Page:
With the promise of freedom and new economic and educational opportunities, Kansas attracted many African Americans in its territorial days, through statehood, and into the 20th century. Slavery existed in the Kansas Territory, but slave holdings were small compared to the South. Many black migrants also came to the territory as hired laborers, while some traveled as escaped slaves through the Underground Railroad. In the 1860s, others joined the Union Army, and some moved from the South in large groups during the Kansas Exodus, a mass migration of freedpeople during the 1870s and 1880s. As a territory that had a long and violent history of pre-Civil War contests over slavery, Kansas emerged as the “quintessential free state” and seemed like a promised land for African Americans who searched for what they called a “New Canaan.”
Slavery in Antebellum Kansas and the Underground Railroad
Although there were relatively few slaves in territorial Kansas, enslaved men and women provided important labor along the Missouri-Kansas border. Unlike large plantations in the South, slavery in the border region existed in small holdings, permitted closer contact between slaves and slaveholders, and allowed slaves to hire themselves out with the permission of owners.
The issue of slavery’s expansion into the West turned Kansas into a battleground as it prepared to enter the Union. A bill passed in 1860 would abolish slavery in Kansas, but before then, antislavery settlers campaigned against proslavery factions. Abolitionists raised money for fugitives through aid societies and publicly argued against slavery on lecture circuits. Daniel Anthony, the brother of woman suffragist Susan B. Anthony, moved to Kansas in 1854 with the Massachusetts Emigrant Aid Society for the express purpose of fighting against the extension of slavery into the territory. Antislavery activities could be as violent and sporadic as John Brown’s vigilante raids on proslavery neighbors, or they could be more cautious and systematic, as were the secret Underground Railroad “stations” meant to shuttle escaped slaves to freedom.
The Underground Railroad was not actually a train, but rather a large, national network intended to help fugitives escape from slavery into northern states and Canada. White and African American abolitionists created a large but informal network of hiding places in farmhouses and in the woods throughout the South, so that conductors could help passengers travel from station to station under the cover of night. Fugitive slaves and those who aided them risked their own safety, especially after the 1850 Fugitive Slave Act required the return of runaway slaves to their owners even if they had made it into a free state or territory. A 19th century minister once claimed that the number of escaped slaves who passed through his town of Lawrence, Kansas, amounted to $100,000 worth of property during the territorial period. Depots in Kansas proved to be especially important to fugitive slaves from Missouri en route to Nebraska, Iowa, and even Canada.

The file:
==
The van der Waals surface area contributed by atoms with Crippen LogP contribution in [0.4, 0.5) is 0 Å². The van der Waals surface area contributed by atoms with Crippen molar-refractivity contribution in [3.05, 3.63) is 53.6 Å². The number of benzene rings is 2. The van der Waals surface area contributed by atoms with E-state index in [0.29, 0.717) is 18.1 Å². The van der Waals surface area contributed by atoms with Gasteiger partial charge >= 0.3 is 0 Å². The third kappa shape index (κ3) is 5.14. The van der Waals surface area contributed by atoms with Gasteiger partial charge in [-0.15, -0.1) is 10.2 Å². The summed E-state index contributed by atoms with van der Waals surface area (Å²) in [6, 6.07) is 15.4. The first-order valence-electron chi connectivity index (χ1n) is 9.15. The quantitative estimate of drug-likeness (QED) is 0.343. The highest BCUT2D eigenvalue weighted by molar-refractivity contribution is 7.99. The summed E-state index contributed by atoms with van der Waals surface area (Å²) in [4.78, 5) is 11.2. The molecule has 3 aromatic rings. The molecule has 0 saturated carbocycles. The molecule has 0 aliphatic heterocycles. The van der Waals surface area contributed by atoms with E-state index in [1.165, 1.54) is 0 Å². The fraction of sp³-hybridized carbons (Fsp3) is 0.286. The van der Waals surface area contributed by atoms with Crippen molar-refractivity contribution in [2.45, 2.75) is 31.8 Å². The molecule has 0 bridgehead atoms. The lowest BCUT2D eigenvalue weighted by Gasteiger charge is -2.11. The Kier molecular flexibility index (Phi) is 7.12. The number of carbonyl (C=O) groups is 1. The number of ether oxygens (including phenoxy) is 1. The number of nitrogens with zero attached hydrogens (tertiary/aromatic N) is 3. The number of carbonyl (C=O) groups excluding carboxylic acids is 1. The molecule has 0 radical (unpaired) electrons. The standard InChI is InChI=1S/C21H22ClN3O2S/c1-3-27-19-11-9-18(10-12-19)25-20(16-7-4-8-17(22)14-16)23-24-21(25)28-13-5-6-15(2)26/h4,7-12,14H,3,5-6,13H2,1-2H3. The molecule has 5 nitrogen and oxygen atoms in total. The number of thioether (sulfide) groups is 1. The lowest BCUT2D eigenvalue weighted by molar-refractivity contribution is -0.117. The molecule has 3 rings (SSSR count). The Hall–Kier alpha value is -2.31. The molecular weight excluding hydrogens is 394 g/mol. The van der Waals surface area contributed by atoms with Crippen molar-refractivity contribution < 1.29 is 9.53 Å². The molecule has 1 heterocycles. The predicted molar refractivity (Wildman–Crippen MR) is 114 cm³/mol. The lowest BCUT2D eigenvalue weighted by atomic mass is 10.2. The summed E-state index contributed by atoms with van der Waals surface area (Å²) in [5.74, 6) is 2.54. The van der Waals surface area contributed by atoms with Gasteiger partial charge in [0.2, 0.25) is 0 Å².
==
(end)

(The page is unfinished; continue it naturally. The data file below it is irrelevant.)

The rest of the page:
Quindaro residents established several Underground Railroad stations, where many African American slaves sought refuge on their way to freedom.
In some cases, abolitionists established new towns near the Missouri-Kansas border to reinforce the “cause of liberty.” An example of such a town is Quindaro, located in present-day Kansas City, Kansas. The name, Quindaro, was a Wyandotte word meaning “bundle of sticks,” which evoked an ideal of strength in unity. The town, founded in 1856, quickly grew because of its port near the confluence of the Kansas and Missouri rivers, as well as its subsequent establishment of surveyors, businesses, and stone and brick yards. The boom of Quindaro’s first year did not sustain the community for long, though, and by 1862 the state legislature had taken measures that led to the voiding of the town’s incorporation. However, during its existence, Quindaro residents established several Underground Railroad stations, where many African American slaves sought refuge on their way to freedom.
An example of a frequently used station was Quindaro’s high school for African Americans, established by a white minister, Eben Blatchley, in 1857. In 1865, Blatchley named the school Freedmen’s University, and in 1881 it was finally renamed Western University, with the sponsorship of the African Methodist Episcopal Church. The school lasted much longer than the town, gaining support from local communities and the state legislature and earning a reputation as a school where African American students could excel academically until its closure in 1943.
The Underground Railroad activities at Blatchley’s school maintained secrecy during the antebellum period, but in 1911, the school and the Quindaro community created a public reminder of its anti-slavery stance by installing a life-size statue of John Brown. For his leadership in a failed insurrection of slaves, Brown had been charged with treason and hanged for his attempt to start a slave insurrection at Harpers Ferry in 1859. The statue of the martyred hero stood in the front lawn of the school with a dedication: “Erected to the memory of John Brown by a grateful people.”